8. Drinking mug according to claim 1, wherein the lid constitutes the bottom of the mug, and wherein the cup is configured with a closed top side with the exception of the mouth of the suction tube which is disposed at or in the top side of the cup.
9. Drinking mug according to claim 8, wherein the suction tube is configured as a channel which extends through a thicker part of the side of a cup.
10. Drinking mug according to claim 1, including a non-carbonated liquid in said cup.
Description
CROSS-REFERENCE TO RELATED APPLICATION

This application is a continuation of application Ser. No. 08/367,153, filed as PCT/DK93/00238 Jul. 12, 1993, now abandoned.

BACKGROUND OF THE INVENTION

The invention relates to a drinking mug comprising a cup, a lid end at least one suction tube. Such drinking mugs, which are arranged to prevent spillage, are for example used for small children, the handicapped and hospital patients.

In addition to the mug being able to avoid the spillage of liquids, for example if it is tipped over, it is desirable for the mug to be of low weight, easy to use, easy to clean end able to be produced at low cost.

A mug of the kind described above is disclosed in U.S. Pat. No. 2,914,214, where the suction tube is secured to the lid, in that the mouth of the suction tube is found at the lid or over the lid outside the mug. On the lid there are two diametrically arranged mouthpieces each with a suction tube. The suction tubes extend right down towards the bottom, but are hereafter extended in an arc upwards towards the lid, in that the inlet to the suction tubes turns towards the lid or towards a space between two concentric walls in the cup. Although this mug is intended to prevent spillage, the liquid which stands in the lowermost tube will run out because the uppermost tube functions as en air valve. A second and more significant disadvantage is that the tubes must be long end curved in order to be able to function as intended. This means a relatively complicated construction which is expensive to produce. Moreover, if disposable suction tubes are not used, the suction tubes will be difficult to clean which will result in bacterial growth, which is unacceptable in connection with the use of the mug by small children.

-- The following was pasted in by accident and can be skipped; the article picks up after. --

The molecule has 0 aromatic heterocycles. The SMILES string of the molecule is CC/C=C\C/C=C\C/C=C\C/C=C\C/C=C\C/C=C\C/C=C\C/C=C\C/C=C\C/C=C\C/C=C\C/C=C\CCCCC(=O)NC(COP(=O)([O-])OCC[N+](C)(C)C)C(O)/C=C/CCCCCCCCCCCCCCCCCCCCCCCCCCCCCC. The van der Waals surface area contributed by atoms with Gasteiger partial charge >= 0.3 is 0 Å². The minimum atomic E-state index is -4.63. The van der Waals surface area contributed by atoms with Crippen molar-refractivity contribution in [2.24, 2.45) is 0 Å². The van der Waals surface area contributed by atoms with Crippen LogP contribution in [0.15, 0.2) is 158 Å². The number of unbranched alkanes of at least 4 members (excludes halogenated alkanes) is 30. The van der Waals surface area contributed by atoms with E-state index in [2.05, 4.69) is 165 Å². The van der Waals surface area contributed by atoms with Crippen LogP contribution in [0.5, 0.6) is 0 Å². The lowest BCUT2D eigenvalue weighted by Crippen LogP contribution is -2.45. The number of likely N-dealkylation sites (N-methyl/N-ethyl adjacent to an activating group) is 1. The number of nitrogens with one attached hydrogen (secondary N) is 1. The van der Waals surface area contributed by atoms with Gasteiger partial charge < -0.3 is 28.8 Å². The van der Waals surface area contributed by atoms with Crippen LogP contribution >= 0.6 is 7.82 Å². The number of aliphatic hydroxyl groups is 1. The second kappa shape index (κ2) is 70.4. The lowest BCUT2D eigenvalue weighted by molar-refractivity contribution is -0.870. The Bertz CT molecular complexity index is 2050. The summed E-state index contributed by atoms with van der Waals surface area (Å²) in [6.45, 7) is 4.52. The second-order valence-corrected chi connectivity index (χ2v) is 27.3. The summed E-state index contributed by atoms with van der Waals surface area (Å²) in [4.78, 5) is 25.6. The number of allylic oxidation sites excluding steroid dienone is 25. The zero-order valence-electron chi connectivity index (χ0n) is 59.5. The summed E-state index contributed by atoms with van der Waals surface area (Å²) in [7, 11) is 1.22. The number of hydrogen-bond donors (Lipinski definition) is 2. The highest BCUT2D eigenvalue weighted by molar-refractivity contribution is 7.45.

SUMMARY OF THE INVENTION

The special feature of the invention is that the suction tube is substantially straight between its outlet and its inlet inside the mug, the inlet inside the mug being situated at a relatively short distance above the bottom, and that the mug is configured with substantially gastight joints, so that the flow of air to and from the interior of the mg is effected exclusively or almost exclusively through the suction tube. That the flow of air can take place almost exclusively through the suction tube is to be construed in the way that there can be leaks in the joints which, however, are so small that they have no influence on the properties of the mug according to the invention. For example, the leak of air to the interior of the mug is so small that it takes several minutes before this gives rise to the flow of liquid out through the suction tube when the mug is not standing in its normal upright position.